Tuesday, January 27, 2009

Invasion of San Miguel

Last year around this time, Starbucks opened on the corner of the central plaza in San Miguel. A small contingent of gringos stood across the street on opening day holding protest signs.
This year a Walmart appeared on the edge of town.
Secretly we are all hoping for a Trader Joe's, so that there will be no reason left to go back to the US....

And the guys with the guns? Just a part of the military parade celebrating Allende day.


Tuesday, January 20, 2009

Obama's angel

Watching the presidential inauguration at Juan's Cafe Etc. in San Miguel,
accompanied by a portrait of his son, Juanito, as an angel.


Monday, January 19, 2009

Waiting for Obama

Getting ready to join the expats in front of the TV at the local cafe for the Big Day.

(image made at obamiconme.pastemagazine.com)

Friday, January 16, 2009


I have been having fun making these little illustrations inspired by the Agave, or Maguey.
Above are Fridagave, Catrinagave, Diego Riveragave, and of course, La Virgen de Agavelupe.
I don't know what's gotten into me...

(for other posts on the Agave see "Into the Heart of the Desert" - January, 2008)
..."Now the Agave begins to appear in my paintings in silvery greens and dark blues. The overlapping patterns of spines and thorns slowly unfolding to reveal a protected heart that is ready to blossom at any moment."


Wednesday, January 7, 2009

Frankincense, Myrrh, and Barbies

"Get your Super Heroes! Cheap superheroes here! Muy barato! Three for ten pesos!” A woman holds up a plastic Superman, Spiderman and Batman in one hand, waving them at the crowd that squeezes by her towards row after row of booths selling toys: Pink baby dolls, Tonka trucks and tricycles, scooters and teddy bears. Games, puzzles, soccer balls. A virtual orgy of plastic and color. Things that beep and whir and spin and flash. Dolls in every shape and size, each with it’s own wardrobe.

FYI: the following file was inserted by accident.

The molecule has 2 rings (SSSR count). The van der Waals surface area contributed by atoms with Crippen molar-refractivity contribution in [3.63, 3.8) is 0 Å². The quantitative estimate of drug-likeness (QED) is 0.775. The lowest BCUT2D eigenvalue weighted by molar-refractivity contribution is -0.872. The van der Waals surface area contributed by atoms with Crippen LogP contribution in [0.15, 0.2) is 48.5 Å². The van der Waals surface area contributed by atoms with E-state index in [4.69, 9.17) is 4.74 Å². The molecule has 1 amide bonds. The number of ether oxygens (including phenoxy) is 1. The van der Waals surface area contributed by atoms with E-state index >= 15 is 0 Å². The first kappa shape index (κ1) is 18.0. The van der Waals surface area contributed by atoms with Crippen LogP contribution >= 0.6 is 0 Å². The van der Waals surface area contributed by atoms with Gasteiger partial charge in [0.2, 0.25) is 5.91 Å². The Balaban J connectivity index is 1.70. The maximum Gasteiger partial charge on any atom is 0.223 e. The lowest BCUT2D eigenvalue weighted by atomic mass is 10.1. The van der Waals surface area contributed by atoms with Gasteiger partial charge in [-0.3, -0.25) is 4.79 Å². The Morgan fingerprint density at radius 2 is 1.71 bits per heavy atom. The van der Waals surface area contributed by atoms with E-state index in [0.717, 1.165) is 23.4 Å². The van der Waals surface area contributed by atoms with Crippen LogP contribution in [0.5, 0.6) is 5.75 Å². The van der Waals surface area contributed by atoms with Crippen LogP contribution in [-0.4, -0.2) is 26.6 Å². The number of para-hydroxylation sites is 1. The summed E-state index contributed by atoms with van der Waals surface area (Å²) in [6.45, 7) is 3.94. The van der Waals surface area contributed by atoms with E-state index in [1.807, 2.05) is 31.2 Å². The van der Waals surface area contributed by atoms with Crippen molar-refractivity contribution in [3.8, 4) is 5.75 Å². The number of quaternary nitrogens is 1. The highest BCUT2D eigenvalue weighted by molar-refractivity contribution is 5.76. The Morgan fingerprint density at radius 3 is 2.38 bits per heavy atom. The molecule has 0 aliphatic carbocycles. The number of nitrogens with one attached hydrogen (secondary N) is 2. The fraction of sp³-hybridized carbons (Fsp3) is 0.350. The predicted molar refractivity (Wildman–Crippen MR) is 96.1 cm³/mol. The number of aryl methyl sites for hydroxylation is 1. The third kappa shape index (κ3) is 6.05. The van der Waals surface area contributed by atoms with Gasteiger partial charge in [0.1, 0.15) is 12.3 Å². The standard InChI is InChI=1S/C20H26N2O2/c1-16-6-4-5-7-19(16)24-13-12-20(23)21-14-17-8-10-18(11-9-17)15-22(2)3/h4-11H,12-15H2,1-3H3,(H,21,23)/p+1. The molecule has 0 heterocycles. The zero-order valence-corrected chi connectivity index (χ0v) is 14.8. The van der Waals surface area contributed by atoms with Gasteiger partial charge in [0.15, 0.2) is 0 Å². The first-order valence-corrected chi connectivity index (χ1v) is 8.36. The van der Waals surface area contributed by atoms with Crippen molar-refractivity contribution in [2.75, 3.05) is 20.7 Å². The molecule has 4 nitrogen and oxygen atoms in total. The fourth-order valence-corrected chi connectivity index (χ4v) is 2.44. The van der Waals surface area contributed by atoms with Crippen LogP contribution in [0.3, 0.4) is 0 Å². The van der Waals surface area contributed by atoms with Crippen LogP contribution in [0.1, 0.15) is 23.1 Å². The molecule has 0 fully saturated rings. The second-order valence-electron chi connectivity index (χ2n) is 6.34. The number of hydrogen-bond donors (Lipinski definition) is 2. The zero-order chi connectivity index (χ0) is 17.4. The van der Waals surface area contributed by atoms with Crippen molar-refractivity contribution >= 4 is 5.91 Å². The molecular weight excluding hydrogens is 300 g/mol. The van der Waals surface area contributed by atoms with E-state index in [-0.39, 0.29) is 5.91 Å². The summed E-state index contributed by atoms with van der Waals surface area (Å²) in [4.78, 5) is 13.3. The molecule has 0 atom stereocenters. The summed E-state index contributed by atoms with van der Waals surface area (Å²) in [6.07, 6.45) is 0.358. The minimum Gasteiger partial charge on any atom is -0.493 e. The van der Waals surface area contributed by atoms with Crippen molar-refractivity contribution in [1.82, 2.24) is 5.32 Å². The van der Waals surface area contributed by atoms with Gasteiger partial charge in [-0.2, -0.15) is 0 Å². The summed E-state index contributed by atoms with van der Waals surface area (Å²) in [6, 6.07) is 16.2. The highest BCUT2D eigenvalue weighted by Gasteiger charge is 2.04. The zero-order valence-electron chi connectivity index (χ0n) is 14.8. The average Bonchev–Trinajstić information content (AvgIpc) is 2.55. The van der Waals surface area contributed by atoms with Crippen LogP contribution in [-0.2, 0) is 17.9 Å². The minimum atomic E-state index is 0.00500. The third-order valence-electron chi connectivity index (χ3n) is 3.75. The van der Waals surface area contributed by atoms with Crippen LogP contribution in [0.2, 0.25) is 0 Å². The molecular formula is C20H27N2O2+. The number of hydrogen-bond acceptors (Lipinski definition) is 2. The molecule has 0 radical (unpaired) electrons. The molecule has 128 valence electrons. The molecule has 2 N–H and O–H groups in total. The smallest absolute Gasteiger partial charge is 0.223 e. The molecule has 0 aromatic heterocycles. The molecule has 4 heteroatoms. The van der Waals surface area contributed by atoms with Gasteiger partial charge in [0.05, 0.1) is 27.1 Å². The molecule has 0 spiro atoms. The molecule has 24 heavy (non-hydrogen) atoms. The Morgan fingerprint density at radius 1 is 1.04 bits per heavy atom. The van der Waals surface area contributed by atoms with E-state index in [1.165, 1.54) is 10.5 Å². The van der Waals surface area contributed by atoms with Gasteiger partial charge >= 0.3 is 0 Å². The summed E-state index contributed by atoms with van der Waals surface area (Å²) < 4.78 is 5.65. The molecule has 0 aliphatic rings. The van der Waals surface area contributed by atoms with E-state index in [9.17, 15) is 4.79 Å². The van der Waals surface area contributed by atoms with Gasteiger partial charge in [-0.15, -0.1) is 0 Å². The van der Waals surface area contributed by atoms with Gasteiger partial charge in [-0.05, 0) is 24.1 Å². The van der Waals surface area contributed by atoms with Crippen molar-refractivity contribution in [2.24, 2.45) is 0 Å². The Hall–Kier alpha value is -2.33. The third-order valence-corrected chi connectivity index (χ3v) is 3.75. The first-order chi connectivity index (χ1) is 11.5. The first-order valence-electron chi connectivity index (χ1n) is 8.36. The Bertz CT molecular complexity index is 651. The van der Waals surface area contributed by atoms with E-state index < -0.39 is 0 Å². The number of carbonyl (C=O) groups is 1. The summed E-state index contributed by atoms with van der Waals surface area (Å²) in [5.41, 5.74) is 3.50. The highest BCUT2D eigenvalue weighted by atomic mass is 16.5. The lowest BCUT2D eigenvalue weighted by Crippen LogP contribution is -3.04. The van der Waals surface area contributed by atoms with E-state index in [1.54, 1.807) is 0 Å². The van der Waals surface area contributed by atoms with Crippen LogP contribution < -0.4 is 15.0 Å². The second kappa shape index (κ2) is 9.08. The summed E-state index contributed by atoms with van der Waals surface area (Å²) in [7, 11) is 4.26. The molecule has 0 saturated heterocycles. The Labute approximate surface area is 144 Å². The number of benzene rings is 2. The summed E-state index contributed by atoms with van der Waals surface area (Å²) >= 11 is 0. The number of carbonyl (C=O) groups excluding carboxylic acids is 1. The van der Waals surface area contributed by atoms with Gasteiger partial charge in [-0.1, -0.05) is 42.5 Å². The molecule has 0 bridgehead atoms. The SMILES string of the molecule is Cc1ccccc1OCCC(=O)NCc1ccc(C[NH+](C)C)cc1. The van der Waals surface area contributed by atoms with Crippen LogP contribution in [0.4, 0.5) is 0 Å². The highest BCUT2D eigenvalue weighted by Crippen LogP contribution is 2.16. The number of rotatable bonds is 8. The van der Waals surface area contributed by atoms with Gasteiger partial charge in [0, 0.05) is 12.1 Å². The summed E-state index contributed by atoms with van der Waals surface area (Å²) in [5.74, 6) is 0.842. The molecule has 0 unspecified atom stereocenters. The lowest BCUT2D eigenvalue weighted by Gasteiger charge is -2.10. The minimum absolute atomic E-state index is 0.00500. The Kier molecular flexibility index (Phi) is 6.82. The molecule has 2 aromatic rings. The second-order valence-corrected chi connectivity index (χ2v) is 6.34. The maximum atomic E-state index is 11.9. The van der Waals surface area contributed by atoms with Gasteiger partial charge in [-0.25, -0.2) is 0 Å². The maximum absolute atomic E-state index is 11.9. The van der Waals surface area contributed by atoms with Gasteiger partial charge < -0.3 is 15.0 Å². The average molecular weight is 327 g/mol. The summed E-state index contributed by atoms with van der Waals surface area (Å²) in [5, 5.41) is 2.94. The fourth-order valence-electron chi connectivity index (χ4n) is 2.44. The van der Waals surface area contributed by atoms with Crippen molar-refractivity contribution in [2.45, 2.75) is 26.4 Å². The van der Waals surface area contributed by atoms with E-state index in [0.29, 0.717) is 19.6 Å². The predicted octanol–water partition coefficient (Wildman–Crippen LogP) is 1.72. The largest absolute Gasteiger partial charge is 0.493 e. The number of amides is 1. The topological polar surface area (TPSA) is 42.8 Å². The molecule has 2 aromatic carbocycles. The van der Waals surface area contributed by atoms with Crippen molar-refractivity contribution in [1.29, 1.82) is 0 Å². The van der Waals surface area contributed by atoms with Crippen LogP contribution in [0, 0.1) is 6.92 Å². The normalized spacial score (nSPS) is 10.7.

“Hey, this doll only has one shoe!” one woman cries, holding it up to the weary seller. “What will my kid think, that those pinche reyes brought me a doll with a missing shoe?” Everyone around her laughs. It's late, and the mood is joyful and fun here at the all night toy market on the eve of the day of The Three Kings. For in Mexico it is they, not Santa Claus, who deliver the goods to children all over the country.

In the plaza the three kings themselves arrive on mounted horses sporting turbans and cardboard crowns, trailing their gold lame capes behind them, surrounded by costumed dancers in clown masks. Helium balloons are handed out to all of the children tie pieces of paper with their wishes on them to send up to the sky, asking Los Reyes Magos for what they want the most. Then it is off to the all night toy market with their families, where the dizzying array of offerings await. Vendors sell tamales and atole and steamed corn to the hungry shoppers. Kids squeal and point and plead after shiny new bicycles and dolls that wiggle and roll their eyes.

Off to the side a woman in a shawl sits on the pavement, holding out her hand to the passersby. Her young daughter lies asleep in her lap. When I stoop down to offer her some coins I see that someone has placed a brand new pink Barbie doll wrapped in cellophane on the girl’s chest. It is a surreal sight, touching and sad, yet I can't help but smile. It is still a gift given with humble generosity. And as in the giving of any gift, ultimately it’s the thought that counts.


Sunday, January 4, 2009

Post Holiday Blues


Well, the Christmas lights are half burnt out, the pinatas are torn and faded, and the nacimientos are getting dusty. Fireworks are blessedly absent, and children are eagerly awaiting the arrival of the three kings to bring them their gifts. The rest of us are all at loose ends, waiting for life to get back to normal, whatever that means...


Thursday, January 1, 2009

Happy New Year from San Miguel

New Year's eve in San Miguel de Allende
Sparklers, fireworks, salsa music and dancing.
All in all, a wonderful party and great beginning to the new year.
Photos by Jan Baross